Mr. Buffet, after getting a nice payoff of the death of the Keystone pipeline project, which left Mr. Buffet’s new railroad as being the main transportation supplier for oil coming out of the Bakken oil fields, has famously gone on record as saying that he pays less taxes than his secretary. He is referring to the difference in tax rates between income taxes, which are paid on the income that his secretary makes, versus the taxes on capital gains, which are his own major source of income.
Not withstanding the fact that for MOST people, the money risked to generate capital gains investment income has already been taxed as income already, AND that there is nothing to prevent Mr. Buffet from dashing off a nice sized check payable directly to the federal government any time that he personally feels that he personally is not paying enough in income taxes, one still must question the automatic supposition that Mr. Buffet and the collective group of capital gains investors for whom he has the gall to presume to speak for ought to be paying even more in taxes.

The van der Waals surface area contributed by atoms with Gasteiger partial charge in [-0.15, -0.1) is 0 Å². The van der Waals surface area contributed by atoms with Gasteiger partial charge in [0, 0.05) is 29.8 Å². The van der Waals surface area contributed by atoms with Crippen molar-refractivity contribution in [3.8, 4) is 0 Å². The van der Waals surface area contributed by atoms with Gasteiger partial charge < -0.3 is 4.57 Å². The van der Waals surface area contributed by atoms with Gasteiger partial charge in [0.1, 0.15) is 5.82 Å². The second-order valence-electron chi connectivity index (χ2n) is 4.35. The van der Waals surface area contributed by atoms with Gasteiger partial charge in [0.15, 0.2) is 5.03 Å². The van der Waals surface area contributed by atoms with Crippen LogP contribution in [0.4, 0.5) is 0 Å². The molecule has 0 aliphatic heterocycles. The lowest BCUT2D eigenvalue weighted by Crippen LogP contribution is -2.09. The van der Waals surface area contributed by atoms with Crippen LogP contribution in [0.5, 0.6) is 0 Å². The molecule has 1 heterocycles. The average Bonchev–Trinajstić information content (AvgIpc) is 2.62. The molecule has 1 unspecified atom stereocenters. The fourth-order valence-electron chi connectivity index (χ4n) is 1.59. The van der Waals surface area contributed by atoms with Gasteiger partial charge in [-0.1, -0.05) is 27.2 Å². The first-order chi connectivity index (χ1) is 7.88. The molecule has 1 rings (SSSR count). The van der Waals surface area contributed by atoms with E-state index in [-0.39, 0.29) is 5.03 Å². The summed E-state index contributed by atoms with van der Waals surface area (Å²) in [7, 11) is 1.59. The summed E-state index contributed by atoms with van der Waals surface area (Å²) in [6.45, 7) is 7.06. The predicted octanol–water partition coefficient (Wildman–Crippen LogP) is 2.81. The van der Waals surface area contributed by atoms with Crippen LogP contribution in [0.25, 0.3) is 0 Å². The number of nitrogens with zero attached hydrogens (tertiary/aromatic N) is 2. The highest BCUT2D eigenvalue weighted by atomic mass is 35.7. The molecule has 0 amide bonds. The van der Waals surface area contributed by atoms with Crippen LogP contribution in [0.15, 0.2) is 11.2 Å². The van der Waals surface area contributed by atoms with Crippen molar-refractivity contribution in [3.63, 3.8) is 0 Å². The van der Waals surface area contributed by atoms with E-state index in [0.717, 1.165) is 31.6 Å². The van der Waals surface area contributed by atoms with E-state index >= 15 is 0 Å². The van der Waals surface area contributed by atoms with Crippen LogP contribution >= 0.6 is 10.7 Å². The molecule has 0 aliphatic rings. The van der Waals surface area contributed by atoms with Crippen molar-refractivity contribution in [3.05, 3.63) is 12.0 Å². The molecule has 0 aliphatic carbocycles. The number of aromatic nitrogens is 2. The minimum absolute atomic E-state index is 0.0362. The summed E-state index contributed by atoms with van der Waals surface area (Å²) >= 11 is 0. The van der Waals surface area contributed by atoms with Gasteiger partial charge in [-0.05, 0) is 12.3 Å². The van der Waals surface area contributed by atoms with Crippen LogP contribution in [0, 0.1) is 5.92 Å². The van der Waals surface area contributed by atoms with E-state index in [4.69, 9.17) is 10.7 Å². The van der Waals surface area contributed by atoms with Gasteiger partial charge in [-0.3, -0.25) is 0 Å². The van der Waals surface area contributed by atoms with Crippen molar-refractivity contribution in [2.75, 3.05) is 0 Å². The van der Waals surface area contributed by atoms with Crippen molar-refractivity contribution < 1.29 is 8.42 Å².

One point that is glossed over is that, the income tax amendment was originally put in place just to pay for the exorbitant expenses incurred specifically from a war. And was to never exceed a pittance percentage. And that if the federal government was now doing just the 17 enumerated duties specified in the Constitution that it is legally limited to doing, there would be no need for a federal income tax at all. Because all of the other duties would be being taken care of by the states and the federal government’s responsibilities, which don’t include nation-building, foreign aid, and being the world’s policeman, would be totally covered by the normal import duties, impost fees and ancillary other fees due them as part of those specific 17 enumerated duties.
So the question is not whether Warren Buffet should pay more.
It is why his secretary does not have to pay less.